[Address updated: 1/22/2016, 10 am] The Society for U.S. Intellectual History (S-USIH) is currently accepting submissions for the inaugural Dorothy Ross Prize for best article in US intellectual history by an emerging scholar (defined as a current graduate student or […]
ANNUAL BOOK AWARD FOR BOOKS PUBLISHED IN 2015 SUBMISSION DEADLINE: JANUARY 31, 2016 For contact information regarding where to send copies of books, please email: email@example.com The winner of the book award will be honored at the annual conference to […]
Please use this page to collaborate on creating COMPLETE PANELS for the 2016 conference. The committee is especially eager to ensure ethnic, gender and institutional diversity at the conference. We welcome the participation of graduate students, independent scholars, and all […]
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[Editor’s note: the guest essay below is adapted from award-winning journalist John McCaa’s commencement address at the Doctoral Hooding Ceremony at the University of Texas at Dallas on December 17, 2015. — LDB.]
Lots of Questions, but No Shortcuts
By John McCaa
Fellow scholars, I know what you have been through.
I stand here reminded of the times I had submitted for my advisor’s review the latest draft of my dissertation — reminded of the hope, the confidence, I felt, as I drove toward campus to hear his thoughts (most assured that I had dazzled him!), only to sit down in the chair in his office opposite him and see that look most of us have received from our advisors at some period or another in the writing stage.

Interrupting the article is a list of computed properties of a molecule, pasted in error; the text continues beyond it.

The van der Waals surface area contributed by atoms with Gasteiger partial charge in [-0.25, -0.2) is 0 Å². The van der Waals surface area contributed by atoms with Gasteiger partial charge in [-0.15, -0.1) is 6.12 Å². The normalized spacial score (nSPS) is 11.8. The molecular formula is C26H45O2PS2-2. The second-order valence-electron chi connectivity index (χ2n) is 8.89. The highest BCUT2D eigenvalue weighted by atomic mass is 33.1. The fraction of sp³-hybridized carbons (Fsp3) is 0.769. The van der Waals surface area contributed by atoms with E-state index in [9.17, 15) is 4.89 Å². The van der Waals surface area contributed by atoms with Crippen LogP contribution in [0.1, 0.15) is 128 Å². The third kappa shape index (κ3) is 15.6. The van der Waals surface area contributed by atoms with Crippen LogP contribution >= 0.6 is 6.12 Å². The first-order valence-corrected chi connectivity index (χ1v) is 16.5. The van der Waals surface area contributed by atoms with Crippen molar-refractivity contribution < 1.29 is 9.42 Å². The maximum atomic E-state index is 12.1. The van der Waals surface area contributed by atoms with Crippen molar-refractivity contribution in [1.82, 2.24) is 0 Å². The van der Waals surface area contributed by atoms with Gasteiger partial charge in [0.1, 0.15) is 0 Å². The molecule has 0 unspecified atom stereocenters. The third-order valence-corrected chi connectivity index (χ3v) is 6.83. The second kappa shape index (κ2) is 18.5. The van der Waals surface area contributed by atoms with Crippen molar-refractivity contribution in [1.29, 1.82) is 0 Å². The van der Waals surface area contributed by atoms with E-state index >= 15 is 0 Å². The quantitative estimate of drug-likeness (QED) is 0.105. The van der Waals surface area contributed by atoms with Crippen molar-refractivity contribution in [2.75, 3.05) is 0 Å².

And I returned to the house despondent, knowing how much more work was ahead of me before I would be ready to defend. And yet, dejected as I was, I also recall the comforting words of my wife, reminding me, “This is supposed to be hard; they don’t just give away PhDs.”
So never mind “that look” — I can still remember the smile on my face and the faces of my professors when they called me back into the room after my defense and said to me, “Congratulations, Doctor McCaa.”
See, you have a right to be proud, and to enjoy these moments.
But just know that in the days ahead, you will probably encounter fear about your work again. This may be especially important for some of you younger graduates to know ahead of time.